The Resource Recovery Group (RRG, formerly Southern Metropolitan Regional Council), has been engaged to implement a bin tagging program on behalf of the City of Fremantle commencing February 2023.
The purpose of the bin tagging program is to help educate residents on how to sort waste and provides individual feedback via bin tags and cards in letterboxes. RRG Waste Education Officers will make a visual inspection of the contents of the general waste and recycling bin. Individual feedback via bin tags with a smiling or sad face will be placed on the bin depending on how correctly you have sorted the contents of your bins.
Why is the program being undertaken?
Recycling is a shared responsibility and everyone needs to work together to ensure the right thing is put in the right bin and send less waste and recycling to landfill and reduce processing and disposal costs.
What do they look for when they inspect the bins?
RRG Community Waste Education Officers make a visual assessment of the contents of the bin:
- a general overview of how each property is sorting its waste
- identifying correctly used but overflowing recycling bins
- identifying correctly used but overflowing FOGO bins
- identifying correctly used but overflowing general waste bins.
Bin taggers do not remove anything from bins.
What kind of feedback will I receive?
The tags are designed with happy and sad faces to indicate whether the bins are being used correctly or incorrectly with details of which items were placed in the wrong bin and how to put the right thing in the right bin for next time.
What prizes are on offer?
In 2023, two areas will be tagged. Residents within these locations have the opportunity to be rewarded. At the end of the program, prizes will be issues for most improved and overall bin tagging champion.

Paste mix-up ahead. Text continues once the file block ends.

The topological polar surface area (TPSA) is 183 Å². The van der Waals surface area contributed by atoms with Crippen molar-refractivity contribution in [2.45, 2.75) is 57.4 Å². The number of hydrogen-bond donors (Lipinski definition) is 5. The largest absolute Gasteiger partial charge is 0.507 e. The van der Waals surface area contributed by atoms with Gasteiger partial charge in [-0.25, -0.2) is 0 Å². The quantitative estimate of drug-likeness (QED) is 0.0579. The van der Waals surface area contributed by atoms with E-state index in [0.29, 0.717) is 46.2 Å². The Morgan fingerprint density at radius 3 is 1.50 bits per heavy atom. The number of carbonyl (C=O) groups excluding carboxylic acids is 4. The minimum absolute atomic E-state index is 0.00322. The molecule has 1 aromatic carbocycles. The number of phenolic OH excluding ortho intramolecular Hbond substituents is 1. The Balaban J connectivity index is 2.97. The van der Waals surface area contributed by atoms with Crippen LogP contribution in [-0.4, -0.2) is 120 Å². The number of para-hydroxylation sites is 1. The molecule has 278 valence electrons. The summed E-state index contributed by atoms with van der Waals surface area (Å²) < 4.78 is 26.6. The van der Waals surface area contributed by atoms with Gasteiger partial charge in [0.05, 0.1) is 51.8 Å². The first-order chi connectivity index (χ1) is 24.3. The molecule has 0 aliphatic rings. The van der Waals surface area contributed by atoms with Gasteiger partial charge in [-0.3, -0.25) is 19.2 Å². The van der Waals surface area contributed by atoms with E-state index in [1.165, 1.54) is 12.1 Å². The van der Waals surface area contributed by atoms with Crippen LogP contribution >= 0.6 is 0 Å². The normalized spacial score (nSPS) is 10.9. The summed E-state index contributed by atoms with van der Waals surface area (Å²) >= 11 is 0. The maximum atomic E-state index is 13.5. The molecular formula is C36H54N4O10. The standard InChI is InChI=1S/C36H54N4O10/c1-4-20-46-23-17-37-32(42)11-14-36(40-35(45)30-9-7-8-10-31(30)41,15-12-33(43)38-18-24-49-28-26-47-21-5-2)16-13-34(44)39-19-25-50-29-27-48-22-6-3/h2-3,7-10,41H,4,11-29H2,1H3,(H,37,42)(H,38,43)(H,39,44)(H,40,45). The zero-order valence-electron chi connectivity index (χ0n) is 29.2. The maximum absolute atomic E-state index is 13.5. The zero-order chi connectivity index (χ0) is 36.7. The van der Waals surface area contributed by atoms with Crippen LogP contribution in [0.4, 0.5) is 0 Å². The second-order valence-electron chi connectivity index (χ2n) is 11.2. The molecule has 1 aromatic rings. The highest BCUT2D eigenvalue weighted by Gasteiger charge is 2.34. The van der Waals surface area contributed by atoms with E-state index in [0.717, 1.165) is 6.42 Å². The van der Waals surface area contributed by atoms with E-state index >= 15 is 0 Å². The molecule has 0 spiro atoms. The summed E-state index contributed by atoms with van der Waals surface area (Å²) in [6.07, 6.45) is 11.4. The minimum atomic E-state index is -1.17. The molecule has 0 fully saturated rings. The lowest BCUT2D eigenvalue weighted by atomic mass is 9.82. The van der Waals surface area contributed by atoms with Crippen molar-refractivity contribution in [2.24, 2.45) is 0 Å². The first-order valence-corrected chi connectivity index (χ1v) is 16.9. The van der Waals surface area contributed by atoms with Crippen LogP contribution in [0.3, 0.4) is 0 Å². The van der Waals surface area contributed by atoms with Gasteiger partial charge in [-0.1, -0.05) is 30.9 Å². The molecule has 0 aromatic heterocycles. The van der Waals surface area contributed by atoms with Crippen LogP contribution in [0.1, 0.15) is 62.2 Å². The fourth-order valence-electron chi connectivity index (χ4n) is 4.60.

If you would like to increase your chances of receiving smiley faces on your bin, please read the feedback tags placed on your bin during the visual inspections.
What information is recorded and how is it used?
- Details of the types and levels of contamination in each bin.
- Results are reported on a community level, rather than individual properties.
- Results determine what items and what bins require further promotion and education to correct behaviour and inform the residents.
- Properties identified with repeatedly overflowing general waste bins will be passed onto the City’s Waste Education Officer to contact and offer information on waste minimisation.
- In extreme cases, the service may be removed.
What happens if households keep putting the wrong things in the bin?
The program focuses on education rather than enforcement however if repeated high-level contamination is identified after several visits to a property, the bin is taped shut to alert the collection driver not to empty it.
In the small number of these cases, this has occurred, the City of Fremantle Waste Education Officer contacts the resident to resolve the contamination issue.
How are the areas selected for the program?
Areas are selected at random.
Is bin tagging COVID safe?
The bin tagging process does not pose an increased risk of transmission of COVID-19 to staff or residents. All Community Waste Education Officers wear appropriate PPE and sanitise regularly. If there is a ‘stay at home Direction’ from Government, the bin tagging program will be postponed until restrictions are eased. If you are concerned about the transmission of COVID-19 please wash hands after you take the bin in/out and do not place tissues in the recycling bin.
Will the bin tagging process increase rates?
No. The City has secured grant funding to assist with the bin tagging from the West Australian Local Government Association, and Waste Authority. In fact, if contamination reduces by everyone putting the right thing in the right bin, it’ll save the City money with reduced processing and disposal fees.